Today, the science has caught up. Research tells us social and emotional skills, including self-regulation, and being able to recognize emotions, are as important to success as academic achievement.
Digital media and young minds
Fred Rogers' attitude toward electronic media perfectly mirrored the love/hate relationship many of us have with technology today. "I got into television because I hated it so," he told CNN in 2001. Over decades, he reached millions of households and won every award in the business. His position was simple: TV is here to stay, and its ubiquity and power must be harnessed to help our youngest and most vulnerable.
"In a young child's mind, parents probably condone what's on the television, just like they choose what's in the refrigerator or on the stove," he once said in an interview. "That's why we who make television for children must be especially careful."
Yet his position was ambiguous, for even as he condemned most television he became one of the century's most embraced TV personalities. The film portrays him as basically single-handedly saving public media with his heartfelt testimony to a Senate panel in 1969.
Today, the debate about both the quality and quantity of children's media use is hotter than ever. Four in 10 children under 8 have their own handheld device, and they spent nearly an hour a day with them, according to one 2017 study.
Leaving aside the question of dosage, how much of that content could, or should, parents condone?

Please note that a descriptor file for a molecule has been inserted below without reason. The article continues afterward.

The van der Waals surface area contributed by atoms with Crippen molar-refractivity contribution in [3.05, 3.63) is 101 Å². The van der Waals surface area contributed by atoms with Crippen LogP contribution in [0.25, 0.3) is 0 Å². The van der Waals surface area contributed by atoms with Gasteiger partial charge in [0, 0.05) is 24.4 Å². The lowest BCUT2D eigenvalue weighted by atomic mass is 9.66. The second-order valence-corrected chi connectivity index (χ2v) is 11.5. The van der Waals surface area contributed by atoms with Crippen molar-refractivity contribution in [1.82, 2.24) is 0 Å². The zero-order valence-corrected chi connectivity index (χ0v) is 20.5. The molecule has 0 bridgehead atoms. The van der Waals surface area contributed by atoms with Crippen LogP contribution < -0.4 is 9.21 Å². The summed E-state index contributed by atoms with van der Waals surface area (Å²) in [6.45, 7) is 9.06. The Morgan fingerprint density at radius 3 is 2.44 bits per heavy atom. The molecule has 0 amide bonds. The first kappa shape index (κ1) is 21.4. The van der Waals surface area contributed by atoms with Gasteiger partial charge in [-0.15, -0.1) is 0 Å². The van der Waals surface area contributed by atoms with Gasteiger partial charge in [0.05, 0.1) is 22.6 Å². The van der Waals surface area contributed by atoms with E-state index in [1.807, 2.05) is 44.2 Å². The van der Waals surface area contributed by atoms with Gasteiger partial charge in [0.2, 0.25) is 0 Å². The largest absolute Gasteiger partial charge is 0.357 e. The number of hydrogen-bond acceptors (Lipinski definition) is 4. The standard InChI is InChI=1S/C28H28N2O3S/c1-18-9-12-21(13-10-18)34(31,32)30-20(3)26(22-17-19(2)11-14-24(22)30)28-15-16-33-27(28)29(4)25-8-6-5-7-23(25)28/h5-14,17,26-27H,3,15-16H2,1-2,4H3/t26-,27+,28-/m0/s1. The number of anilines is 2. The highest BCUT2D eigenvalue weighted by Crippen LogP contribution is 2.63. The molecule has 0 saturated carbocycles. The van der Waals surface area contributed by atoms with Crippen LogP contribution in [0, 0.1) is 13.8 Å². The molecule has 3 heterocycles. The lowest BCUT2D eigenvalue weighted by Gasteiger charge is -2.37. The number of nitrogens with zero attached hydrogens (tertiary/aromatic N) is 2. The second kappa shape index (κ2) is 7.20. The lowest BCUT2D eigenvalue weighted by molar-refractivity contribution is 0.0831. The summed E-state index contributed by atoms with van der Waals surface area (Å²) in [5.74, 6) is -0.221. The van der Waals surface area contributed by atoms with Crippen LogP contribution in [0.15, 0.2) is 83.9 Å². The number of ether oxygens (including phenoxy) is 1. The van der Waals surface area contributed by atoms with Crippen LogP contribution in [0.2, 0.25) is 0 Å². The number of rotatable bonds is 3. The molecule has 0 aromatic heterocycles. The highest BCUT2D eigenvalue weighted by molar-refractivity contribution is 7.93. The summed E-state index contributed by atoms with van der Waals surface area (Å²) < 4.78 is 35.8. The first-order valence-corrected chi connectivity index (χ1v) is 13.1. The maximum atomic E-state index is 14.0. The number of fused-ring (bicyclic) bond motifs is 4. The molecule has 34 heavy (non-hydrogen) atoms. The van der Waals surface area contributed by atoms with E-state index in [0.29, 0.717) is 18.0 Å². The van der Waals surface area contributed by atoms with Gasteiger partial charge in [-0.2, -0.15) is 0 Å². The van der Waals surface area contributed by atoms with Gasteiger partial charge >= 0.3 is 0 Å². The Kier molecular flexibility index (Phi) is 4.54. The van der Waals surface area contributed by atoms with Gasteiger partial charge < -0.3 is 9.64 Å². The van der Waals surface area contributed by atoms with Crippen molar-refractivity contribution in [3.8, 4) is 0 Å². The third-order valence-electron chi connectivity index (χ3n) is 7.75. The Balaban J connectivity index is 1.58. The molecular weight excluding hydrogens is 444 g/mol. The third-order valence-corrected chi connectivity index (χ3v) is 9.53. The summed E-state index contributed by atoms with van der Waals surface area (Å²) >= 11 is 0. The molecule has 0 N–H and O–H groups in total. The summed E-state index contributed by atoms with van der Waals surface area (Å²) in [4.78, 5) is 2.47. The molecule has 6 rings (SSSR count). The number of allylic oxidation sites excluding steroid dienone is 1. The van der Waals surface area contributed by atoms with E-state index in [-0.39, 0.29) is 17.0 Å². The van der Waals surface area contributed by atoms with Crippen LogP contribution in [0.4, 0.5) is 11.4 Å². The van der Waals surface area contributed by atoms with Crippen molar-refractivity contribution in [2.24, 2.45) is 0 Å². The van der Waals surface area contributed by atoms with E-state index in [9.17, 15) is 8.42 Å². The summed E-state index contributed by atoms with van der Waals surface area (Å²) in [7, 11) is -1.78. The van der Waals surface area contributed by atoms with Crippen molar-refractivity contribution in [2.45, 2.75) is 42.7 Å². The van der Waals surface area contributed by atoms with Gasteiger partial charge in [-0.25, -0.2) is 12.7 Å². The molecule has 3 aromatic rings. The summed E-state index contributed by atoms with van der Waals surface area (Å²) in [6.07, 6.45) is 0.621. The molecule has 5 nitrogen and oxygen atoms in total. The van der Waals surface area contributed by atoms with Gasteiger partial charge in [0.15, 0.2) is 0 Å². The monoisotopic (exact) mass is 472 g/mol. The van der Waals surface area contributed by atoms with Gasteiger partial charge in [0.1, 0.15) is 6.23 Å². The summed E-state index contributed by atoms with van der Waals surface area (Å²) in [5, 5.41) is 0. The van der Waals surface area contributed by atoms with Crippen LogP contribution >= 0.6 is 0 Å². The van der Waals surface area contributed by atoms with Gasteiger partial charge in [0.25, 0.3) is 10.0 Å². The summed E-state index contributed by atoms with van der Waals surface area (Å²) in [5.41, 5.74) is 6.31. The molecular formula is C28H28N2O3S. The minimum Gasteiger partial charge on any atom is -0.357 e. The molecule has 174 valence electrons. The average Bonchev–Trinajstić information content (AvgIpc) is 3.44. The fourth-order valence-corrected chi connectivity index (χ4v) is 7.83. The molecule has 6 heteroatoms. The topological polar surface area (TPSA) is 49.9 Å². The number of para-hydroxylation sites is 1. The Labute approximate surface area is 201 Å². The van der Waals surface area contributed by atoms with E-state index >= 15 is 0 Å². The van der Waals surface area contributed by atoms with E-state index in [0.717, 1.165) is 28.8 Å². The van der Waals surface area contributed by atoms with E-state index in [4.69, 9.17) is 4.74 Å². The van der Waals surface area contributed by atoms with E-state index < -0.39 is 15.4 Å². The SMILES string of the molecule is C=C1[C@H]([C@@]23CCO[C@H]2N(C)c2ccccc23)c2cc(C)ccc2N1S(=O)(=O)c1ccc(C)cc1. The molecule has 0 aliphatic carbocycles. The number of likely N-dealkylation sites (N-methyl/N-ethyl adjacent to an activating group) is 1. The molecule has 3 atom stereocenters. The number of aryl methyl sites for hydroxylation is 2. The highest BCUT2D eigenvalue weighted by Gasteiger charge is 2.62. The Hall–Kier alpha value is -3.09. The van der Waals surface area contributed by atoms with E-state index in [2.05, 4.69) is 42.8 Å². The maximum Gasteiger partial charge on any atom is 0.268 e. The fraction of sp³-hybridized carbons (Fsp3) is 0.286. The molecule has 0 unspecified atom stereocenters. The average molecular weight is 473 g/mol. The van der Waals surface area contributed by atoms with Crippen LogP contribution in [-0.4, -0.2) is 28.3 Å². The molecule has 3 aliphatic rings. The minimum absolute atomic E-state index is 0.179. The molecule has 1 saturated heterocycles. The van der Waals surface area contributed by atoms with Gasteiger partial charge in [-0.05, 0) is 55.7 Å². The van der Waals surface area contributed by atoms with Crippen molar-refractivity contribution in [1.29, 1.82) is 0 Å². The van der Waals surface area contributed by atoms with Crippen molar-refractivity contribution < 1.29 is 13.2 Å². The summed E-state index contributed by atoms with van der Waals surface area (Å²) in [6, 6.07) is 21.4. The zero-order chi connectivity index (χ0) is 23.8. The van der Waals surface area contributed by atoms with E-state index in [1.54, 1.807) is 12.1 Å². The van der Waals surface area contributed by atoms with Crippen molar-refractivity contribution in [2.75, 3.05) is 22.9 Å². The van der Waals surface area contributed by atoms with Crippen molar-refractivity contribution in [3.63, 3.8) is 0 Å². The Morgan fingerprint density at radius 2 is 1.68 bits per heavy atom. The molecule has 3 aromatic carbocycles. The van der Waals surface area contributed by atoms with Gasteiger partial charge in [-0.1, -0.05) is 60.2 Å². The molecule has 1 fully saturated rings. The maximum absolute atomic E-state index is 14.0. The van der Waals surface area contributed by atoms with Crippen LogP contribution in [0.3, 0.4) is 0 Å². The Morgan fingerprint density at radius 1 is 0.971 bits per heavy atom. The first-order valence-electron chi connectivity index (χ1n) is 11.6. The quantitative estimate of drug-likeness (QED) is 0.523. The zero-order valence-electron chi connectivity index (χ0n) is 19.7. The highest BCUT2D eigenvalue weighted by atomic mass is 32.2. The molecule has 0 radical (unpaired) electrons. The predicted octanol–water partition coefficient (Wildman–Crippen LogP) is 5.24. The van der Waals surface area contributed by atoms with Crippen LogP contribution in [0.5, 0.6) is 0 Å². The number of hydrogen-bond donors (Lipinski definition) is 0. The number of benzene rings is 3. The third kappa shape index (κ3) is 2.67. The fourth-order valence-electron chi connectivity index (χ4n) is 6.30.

Public television still exists, and there are highly rated apps and games from commercial providers. But streaming video like YouTube has flooded the market for kids' media. It gives children instant access to millions of hours of content, a lot of which is probably ill-suited, and some of which doesn't even seem to be made by human hands.
Which leads to the question: Could a show like Mister Rogers' Neighborhood succeed today? Would 2018's children sit still to watch a man take off his loafers and lace up his sneakers, and to watch a little trolley trundle off into the Neighborhood of Make-Believe?
There are some gently paced shows for preschoolers, although nothing quite as slow as the original Neighborhood. Very few are live-action, except for good old Sesame Street.
In content? "Fred Rogers pretty much invented [social and emotional learning] as a topic for a show," says Linda Simensky, the vice president of children's programming at PBS. In 2013, they debuted Daniel Tiger's Neighborhood, an animated reboot of the Mister Rogers universe. The show is streamed millions of times a month, mostly on mobile devices.
Each episode uses a song to teach a strategy for dealing with an emotion, including fear, anger and frustration. "The whole curriculum is based on Fred's research and teaching," Simensky says.
Daniel Tiger tackles potty training, allergies, and Mom going to work. But, now in its fourth season, it hasn't taken on politics or current events.
It's hard to imagine any TV show for a broad audience of the youngest children responding to, say, Black Lives Matter the way Mr. Rogers took on racial segregation. (There are always more options in picture books.) In 1969, when swimming pools had become racial battlegrounds, Rogers filmed himself soaking his feet on a hot summer day with his friend Officer Clemmons.
The good news is that Mr. Rogers left us enough episodes that there is one to fit almost anything that might come up in the news today.
In one episode from the very first week of the show, the hand-puppet King Friday XIII opposes change. So he decides to build a wall around his kingdom. Some of the other puppets and people float balloons over the wall with messages like LOVE and PEACEFUL COEXISTENCE, warming the king's heart. The wall comes down.